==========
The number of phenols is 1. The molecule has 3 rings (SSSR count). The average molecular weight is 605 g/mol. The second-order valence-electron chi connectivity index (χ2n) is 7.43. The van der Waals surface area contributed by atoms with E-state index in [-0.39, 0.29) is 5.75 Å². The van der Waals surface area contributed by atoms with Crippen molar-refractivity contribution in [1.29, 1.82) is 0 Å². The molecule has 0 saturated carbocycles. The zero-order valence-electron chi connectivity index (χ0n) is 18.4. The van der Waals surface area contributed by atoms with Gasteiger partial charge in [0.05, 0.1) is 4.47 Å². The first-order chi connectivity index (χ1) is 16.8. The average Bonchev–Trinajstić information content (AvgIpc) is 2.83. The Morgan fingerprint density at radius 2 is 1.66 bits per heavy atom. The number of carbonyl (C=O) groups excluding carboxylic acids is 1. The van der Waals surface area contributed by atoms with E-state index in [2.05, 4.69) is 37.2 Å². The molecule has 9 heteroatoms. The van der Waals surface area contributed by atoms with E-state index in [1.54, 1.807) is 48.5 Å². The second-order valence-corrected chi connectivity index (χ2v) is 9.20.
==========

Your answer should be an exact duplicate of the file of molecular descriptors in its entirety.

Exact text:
The number of phenols is 1. The molecule has 3 rings (SSSR count). The average molecular weight is 605 g/mol. The second-order valence-electron chi connectivity index (χ2n) is 7.43. The van der Waals surface area contributed by atoms with E-state index in [-0.39, 0.29) is 5.75 Å². The van der Waals surface area contributed by atoms with Crippen molar-refractivity contribution in [1.29, 1.82) is 0 Å². The molecule has 0 saturated carbocycles. The zero-order valence-electron chi connectivity index (χ0n) is 18.4. The van der Waals surface area contributed by atoms with Gasteiger partial charge in [0.05, 0.1) is 4.47 Å². The first-order chi connectivity index (χ1) is 16.8. The average Bonchev–Trinajstić information content (AvgIpc) is 2.83. The Morgan fingerprint density at radius 2 is 1.66 bits per heavy atom. The number of carbonyl (C=O) groups excluding carboxylic acids is 1. The van der Waals surface area contributed by atoms with E-state index in [2.05, 4.69) is 37.2 Å². The molecule has 9 heteroatoms. The van der Waals surface area contributed by atoms with E-state index in [1.54, 1.807) is 48.5 Å². The second-order valence-corrected chi connectivity index (χ2v) is 9.20.